Many such would-be candidates are surfacing to help pass the preference voting initiative. Without the pay provision, voters in Eugene would do preference voting only for business owners; there would be more democratic representation of business owners, but not of the people in general.
Campaign finance reform is built into preference voting. But here we have been able to add a degree of public financing. The city and state publish voters' pamphlets every election which are distributed to every household. The ballot access provision of the initiative guarantees all formal candidates a place in the city voter's pamphlet. The $50 filing fee is the only monetary cost.
The significant cost is the labor power needed for collecting nomination signatures. Our premise is that all candidates should have a basic amount of publicity if they work for it politically. That work is defined as persuading voters that they (the prospective candidates, either running alone or as part of a slate) should be put on the ballot. Candidates for re-election get no break on ballot access. All candidates must make themselves available to the people in this way.
The initiative also would shift a significant amount of power away from the city manager. New duties for councilors would include: having a role in choosing the department heads; overseeing the financial auditor and city attorney; reviewing contracts of more than $25,000; and ratifying collective bargaining agreements. All these functions are expressly prohibited by the current city Charter, even though most citizens believe the council already has these powers.
A Commission on PR
The initiative also requires the formation of a "Commission on Proportional Representation and Voting Democracy." It would purchase publications on proportional representation for the public library, advise community groups on how to hold preference voting elections, instruct prospective candidates on ballot access rules and distribute copies of the Charter amendment to anyone who requests one. If the initiative passes, the commission will popularly institutionalize preference voting, which will protect it from possible repeal attempts.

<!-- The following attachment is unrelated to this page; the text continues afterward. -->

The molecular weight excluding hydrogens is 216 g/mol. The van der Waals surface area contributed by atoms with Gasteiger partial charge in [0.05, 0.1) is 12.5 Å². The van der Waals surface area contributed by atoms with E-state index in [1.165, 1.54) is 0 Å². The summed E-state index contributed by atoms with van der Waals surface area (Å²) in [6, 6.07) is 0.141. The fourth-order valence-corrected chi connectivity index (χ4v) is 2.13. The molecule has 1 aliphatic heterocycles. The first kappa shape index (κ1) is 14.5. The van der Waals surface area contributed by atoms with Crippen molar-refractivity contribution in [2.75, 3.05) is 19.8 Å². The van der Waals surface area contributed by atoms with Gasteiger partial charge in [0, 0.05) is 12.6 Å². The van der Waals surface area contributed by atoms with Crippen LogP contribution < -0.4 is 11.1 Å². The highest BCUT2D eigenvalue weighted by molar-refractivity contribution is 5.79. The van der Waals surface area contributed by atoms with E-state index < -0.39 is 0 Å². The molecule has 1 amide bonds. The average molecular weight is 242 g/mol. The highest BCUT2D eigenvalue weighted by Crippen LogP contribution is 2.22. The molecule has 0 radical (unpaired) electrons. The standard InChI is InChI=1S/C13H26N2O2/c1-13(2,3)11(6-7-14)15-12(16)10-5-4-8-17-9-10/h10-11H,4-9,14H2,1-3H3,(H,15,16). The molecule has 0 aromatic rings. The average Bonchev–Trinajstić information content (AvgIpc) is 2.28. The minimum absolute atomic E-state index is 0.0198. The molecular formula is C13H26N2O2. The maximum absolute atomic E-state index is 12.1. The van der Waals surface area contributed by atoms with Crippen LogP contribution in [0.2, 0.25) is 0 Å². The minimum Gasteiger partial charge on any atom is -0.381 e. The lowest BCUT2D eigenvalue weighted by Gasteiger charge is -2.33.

We have also required that a description of preference voting and how it was won be included in the voter's pamphlet. If we are victorious, all voters will know how to use the system, and they will know it was won by grassroots activism. Perhaps they will send copies to their friends around the country who are also hungry for representation.
Countering Arguments Against the Initiative
Our campaign to reform the city council will be based on public interest arguments, especially accountability to the voters and citizen participation. Already the response has been positive. Recruiting campaign volunteers has not been difficult, and our first public education event with a mock election for a "Dead Actors Hall of Fame" drew 100 people. A very conservative city councilor who attended remarked, "The only problem I have with preference voting is that I can't figure out the disadvantages. There has got to be some."
We know that there will be opposition. It will arise most powerfully after we attain ballot status. But we have every reason to remain confident so long as we stay focused on carrying the message of democracy directly to the voters. We will create media opportunities whenever possible, but never will rely on the media to replace grassroots activists in communicating our basic message.
Ironically, based on our experience to date, proportional representation is not of concern to voters and therefore is not ideologically central to the campaign. To many people it is a complex term, yet they understand the concept of vote transfers. Supporters are most enthusiastic about not having to waste their vote, and also being able to help elect more than one candidate.
If we win the initiative, voters' understanding will mature into an appreciation of preference voting as an elegant way to attain what they will come to know as proportional representation. However, we are quite satisfied to take things one step at a time toward victory. Small steps come first. But even at this early stage we seem to be leading local voters on the march away from the alienating single seat election and toward electoral democracy.
Kevin Hornbuckle is a city council member in Eugene, Oregon. For a copy of the preference voting initiative, request one from the Campaign for Representative Democracy: P.O. Box 10654, Eugene, OR 97440.